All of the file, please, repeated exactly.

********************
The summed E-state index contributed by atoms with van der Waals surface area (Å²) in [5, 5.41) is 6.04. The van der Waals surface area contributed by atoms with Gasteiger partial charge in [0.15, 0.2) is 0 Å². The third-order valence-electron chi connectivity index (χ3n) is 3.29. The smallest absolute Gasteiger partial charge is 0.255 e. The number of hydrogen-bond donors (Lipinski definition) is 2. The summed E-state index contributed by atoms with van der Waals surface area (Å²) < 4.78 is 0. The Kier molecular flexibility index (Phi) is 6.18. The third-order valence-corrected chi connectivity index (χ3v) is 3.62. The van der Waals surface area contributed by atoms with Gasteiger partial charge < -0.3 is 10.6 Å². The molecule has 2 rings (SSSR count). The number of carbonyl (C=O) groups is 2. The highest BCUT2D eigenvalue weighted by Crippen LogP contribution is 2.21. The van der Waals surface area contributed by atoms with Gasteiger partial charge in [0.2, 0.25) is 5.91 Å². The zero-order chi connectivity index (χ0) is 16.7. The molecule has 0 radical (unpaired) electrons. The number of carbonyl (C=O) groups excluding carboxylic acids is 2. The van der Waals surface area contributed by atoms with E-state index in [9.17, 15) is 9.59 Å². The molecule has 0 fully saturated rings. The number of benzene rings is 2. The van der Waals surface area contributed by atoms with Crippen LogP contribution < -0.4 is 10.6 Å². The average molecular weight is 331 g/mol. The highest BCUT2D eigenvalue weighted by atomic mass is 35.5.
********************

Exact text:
The summed E-state index contributed by atoms with van der Waals surface area (Å²) in [5, 5.41) is 6.04. The van der Waals surface area contributed by atoms with Gasteiger partial charge in [0.15, 0.2) is 0 Å². The third-order valence-electron chi connectivity index (χ3n) is 3.29. The smallest absolute Gasteiger partial charge is 0.255 e. The number of hydrogen-bond donors (Lipinski definition) is 2. The summed E-state index contributed by atoms with van der Waals surface area (Å²) < 4.78 is 0. The Kier molecular flexibility index (Phi) is 6.18. The third-order valence-corrected chi connectivity index (χ3v) is 3.62. The van der Waals surface area contributed by atoms with Gasteiger partial charge < -0.3 is 10.6 Å². The molecule has 2 rings (SSSR count). The number of carbonyl (C=O) groups is 2. The highest BCUT2D eigenvalue weighted by Crippen LogP contribution is 2.21. The van der Waals surface area contributed by atoms with Gasteiger partial charge in [0.2, 0.25) is 5.91 Å². The zero-order chi connectivity index (χ0) is 16.7. The molecule has 0 radical (unpaired) electrons. The number of carbonyl (C=O) groups excluding carboxylic acids is 2. The van der Waals surface area contributed by atoms with E-state index in [9.17, 15) is 9.59 Å². The molecule has 0 fully saturated rings. The number of benzene rings is 2. The van der Waals surface area contributed by atoms with Crippen LogP contribution < -0.4 is 10.6 Å². The average molecular weight is 331 g/mol. The highest BCUT2D eigenvalue weighted by atomic mass is 35.5.